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BIME music player
The music player being tested by a BIME client with engineer James Chadd.

Press Release - 05 March 2008

School for Health research showcased to MPs

Research involving academics from the School for Health will be highlighted at a special event at the House of Commons today.

The aim of the event is to highlight the potential of research into assistive technologies which can help older people and those with disabilities and marks the launch of the ATcare Design & Development Centre.

This centre will provide support for commercialisation of a wide range of assistive technology product areas and will work with researchers and innovators across the UK.

Research highlighted at the House of Commons event includes the SMART consortium, currently led in Bath by Professor Chris Eccleston, Director of the new Centre for Pain Research in the School for Health, and also from Professor Roger Orpwood, Director of the Bath Institute of Medical Engineering (BIME).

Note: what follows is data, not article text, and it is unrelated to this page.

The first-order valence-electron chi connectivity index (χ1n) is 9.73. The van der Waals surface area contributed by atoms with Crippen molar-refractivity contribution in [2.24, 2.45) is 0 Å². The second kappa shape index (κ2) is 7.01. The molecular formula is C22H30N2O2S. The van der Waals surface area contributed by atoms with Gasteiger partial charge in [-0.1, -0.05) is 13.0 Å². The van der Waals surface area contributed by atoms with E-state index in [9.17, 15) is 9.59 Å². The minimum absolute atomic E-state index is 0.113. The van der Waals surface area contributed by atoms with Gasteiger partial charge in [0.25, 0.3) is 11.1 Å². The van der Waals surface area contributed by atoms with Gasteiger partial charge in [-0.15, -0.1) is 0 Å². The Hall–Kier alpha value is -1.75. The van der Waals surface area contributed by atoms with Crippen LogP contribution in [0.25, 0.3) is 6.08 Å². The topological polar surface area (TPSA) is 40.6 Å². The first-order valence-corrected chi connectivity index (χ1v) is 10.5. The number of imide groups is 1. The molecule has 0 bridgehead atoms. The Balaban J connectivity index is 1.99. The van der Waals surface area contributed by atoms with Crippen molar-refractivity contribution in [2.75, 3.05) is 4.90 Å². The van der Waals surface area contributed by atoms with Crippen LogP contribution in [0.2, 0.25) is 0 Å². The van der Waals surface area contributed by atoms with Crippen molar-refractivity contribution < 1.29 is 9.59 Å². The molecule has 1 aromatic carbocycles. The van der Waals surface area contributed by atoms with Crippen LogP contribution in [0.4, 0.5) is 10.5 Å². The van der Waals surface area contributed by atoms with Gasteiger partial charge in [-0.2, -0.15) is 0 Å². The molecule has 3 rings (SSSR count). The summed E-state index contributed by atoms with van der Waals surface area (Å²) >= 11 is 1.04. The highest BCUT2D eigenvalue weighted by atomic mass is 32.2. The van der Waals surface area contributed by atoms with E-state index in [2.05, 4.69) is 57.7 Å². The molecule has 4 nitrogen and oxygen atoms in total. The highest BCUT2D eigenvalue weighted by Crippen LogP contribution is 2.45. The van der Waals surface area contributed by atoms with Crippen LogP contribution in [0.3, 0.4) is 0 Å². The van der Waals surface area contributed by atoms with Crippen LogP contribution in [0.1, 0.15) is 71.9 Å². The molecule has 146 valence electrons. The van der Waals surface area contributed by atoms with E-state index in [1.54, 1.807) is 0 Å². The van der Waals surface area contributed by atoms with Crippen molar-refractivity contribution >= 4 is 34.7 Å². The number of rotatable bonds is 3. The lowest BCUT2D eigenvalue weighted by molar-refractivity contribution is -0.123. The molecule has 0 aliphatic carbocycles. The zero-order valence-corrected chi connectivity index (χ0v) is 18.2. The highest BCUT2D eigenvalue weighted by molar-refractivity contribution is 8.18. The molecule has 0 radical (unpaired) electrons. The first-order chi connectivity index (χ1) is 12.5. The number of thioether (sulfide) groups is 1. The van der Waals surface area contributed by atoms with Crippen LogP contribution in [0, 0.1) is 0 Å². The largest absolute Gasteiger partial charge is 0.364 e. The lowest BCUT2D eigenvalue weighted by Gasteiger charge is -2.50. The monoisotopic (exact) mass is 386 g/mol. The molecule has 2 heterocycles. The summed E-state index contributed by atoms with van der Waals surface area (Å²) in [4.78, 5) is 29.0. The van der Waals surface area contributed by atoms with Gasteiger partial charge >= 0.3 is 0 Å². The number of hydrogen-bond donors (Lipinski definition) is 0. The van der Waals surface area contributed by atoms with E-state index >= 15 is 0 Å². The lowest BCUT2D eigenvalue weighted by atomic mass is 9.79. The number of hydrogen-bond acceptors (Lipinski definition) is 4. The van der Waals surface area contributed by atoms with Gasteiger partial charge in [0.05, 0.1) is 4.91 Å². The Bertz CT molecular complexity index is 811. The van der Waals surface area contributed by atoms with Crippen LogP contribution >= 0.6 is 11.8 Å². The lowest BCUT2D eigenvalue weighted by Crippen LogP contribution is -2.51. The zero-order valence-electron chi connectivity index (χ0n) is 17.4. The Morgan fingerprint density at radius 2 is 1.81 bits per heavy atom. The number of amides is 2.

The SMART consortium will highlight research into the development of technology that might be used to facilitate active in-home rehabilitation for people following stroke.

Dr Nigel Harris, from the Royal National Hospital for Rheumatic Diseases (RNHRD) and the School for Health, led the development of the stroke rehabilitation device.

Users, carers and clinical stroke therapists were an integral part of the project from an initial scoping of need through to the testing new iterations of the SMART system as it developed. The system is now being evaluated in the Bath Neuro Rehabilitation Unit at the RNHRD.

BIME will showcase a music playing device that it has developed for people with dementia. Professor Orpwood is one of the platform speakers giving brief speeches to the 240 guests, which will include many MPs and policy-makers.

“We hope that this high-profile event will underline the importance of technology to support people with disabilities, and highlight the key role BIME is playing in this field,” said Professor Orpwood.

Professor Eccleston said: “Advances in technology promise new solutions for helping us to live with long term health conditions.

“Advancing their innovation and development will involve users from all communities, including users, academe, healthcare, and industry.”

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